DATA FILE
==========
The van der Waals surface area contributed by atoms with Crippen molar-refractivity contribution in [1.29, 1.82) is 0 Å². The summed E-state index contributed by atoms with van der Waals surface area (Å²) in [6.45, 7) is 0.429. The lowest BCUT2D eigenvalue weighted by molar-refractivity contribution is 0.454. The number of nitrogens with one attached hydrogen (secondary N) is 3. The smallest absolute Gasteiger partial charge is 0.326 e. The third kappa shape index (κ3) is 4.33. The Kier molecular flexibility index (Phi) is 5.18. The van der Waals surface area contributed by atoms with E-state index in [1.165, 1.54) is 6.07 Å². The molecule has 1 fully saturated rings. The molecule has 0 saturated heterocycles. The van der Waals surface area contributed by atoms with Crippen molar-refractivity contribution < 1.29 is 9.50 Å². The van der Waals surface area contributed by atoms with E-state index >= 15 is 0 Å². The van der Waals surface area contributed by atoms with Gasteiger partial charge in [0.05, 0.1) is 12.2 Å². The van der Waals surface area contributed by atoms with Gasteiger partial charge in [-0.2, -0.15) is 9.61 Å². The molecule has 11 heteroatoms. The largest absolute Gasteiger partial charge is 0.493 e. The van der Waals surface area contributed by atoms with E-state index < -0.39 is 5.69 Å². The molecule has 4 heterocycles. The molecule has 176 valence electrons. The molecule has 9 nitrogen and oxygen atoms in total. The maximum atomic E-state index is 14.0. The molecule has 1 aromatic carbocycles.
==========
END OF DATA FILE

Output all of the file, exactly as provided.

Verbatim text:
The van der Waals surface area contributed by atoms with Crippen molar-refractivity contribution in [1.29, 1.82) is 0 Å². The summed E-state index contributed by atoms with van der Waals surface area (Å²) in [6.45, 7) is 0.429. The lowest BCUT2D eigenvalue weighted by molar-refractivity contribution is 0.454. The number of nitrogens with one attached hydrogen (secondary N) is 3. The smallest absolute Gasteiger partial charge is 0.326 e. The third kappa shape index (κ3) is 4.33. The Kier molecular flexibility index (Phi) is 5.18. The van der Waals surface area contributed by atoms with E-state index in [1.165, 1.54) is 6.07 Å². The molecule has 1 fully saturated rings. The molecule has 0 saturated heterocycles. The van der Waals surface area contributed by atoms with Crippen molar-refractivity contribution < 1.29 is 9.50 Å². The van der Waals surface area contributed by atoms with E-state index >= 15 is 0 Å². The van der Waals surface area contributed by atoms with Gasteiger partial charge in [0.05, 0.1) is 12.2 Å². The van der Waals surface area contributed by atoms with Gasteiger partial charge in [-0.2, -0.15) is 9.61 Å². The molecule has 11 heteroatoms. The largest absolute Gasteiger partial charge is 0.493 e. The van der Waals surface area contributed by atoms with E-state index < -0.39 is 5.69 Å². The molecule has 4 heterocycles. The molecule has 176 valence electrons. The molecule has 9 nitrogen and oxygen atoms in total. The maximum atomic E-state index is 14.0. The molecule has 1 aromatic carbocycles.